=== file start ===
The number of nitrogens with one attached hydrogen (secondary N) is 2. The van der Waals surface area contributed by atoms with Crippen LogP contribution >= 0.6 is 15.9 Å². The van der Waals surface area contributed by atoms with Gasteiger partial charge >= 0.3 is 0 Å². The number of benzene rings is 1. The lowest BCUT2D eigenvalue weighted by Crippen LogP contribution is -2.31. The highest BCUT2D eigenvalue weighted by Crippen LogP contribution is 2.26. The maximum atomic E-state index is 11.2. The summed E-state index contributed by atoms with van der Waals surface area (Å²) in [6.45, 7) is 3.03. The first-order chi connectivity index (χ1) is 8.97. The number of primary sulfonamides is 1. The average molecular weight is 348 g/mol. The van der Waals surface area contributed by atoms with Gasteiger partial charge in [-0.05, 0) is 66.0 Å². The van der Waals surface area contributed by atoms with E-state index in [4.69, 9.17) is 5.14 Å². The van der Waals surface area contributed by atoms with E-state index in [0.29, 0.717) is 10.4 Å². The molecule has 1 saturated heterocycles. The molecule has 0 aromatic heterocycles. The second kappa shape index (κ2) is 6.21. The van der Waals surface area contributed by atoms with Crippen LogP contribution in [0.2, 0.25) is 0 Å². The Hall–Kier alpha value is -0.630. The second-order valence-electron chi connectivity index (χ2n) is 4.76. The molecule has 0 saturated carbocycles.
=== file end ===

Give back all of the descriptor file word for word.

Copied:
The number of nitrogens with one attached hydrogen (secondary N) is 2. The van der Waals surface area contributed by atoms with Crippen LogP contribution >= 0.6 is 15.9 Å². The van der Waals surface area contributed by atoms with Gasteiger partial charge >= 0.3 is 0 Å². The number of benzene rings is 1. The lowest BCUT2D eigenvalue weighted by Crippen LogP contribution is -2.31. The highest BCUT2D eigenvalue weighted by Crippen LogP contribution is 2.26. The maximum atomic E-state index is 11.2. The summed E-state index contributed by atoms with van der Waals surface area (Å²) in [6.45, 7) is 3.03. The first-order chi connectivity index (χ1) is 8.97. The number of primary sulfonamides is 1. The average molecular weight is 348 g/mol. The van der Waals surface area contributed by atoms with Gasteiger partial charge in [-0.05, 0) is 66.0 Å². The van der Waals surface area contributed by atoms with E-state index in [4.69, 9.17) is 5.14 Å². The van der Waals surface area contributed by atoms with E-state index in [0.29, 0.717) is 10.4 Å². The molecule has 1 saturated heterocycles. The molecule has 0 aromatic heterocycles. The second kappa shape index (κ2) is 6.21. The van der Waals surface area contributed by atoms with Crippen LogP contribution in [0.2, 0.25) is 0 Å². The Hall–Kier alpha value is -0.630. The second-order valence-electron chi connectivity index (χ2n) is 4.76. The molecule has 0 saturated carbocycles.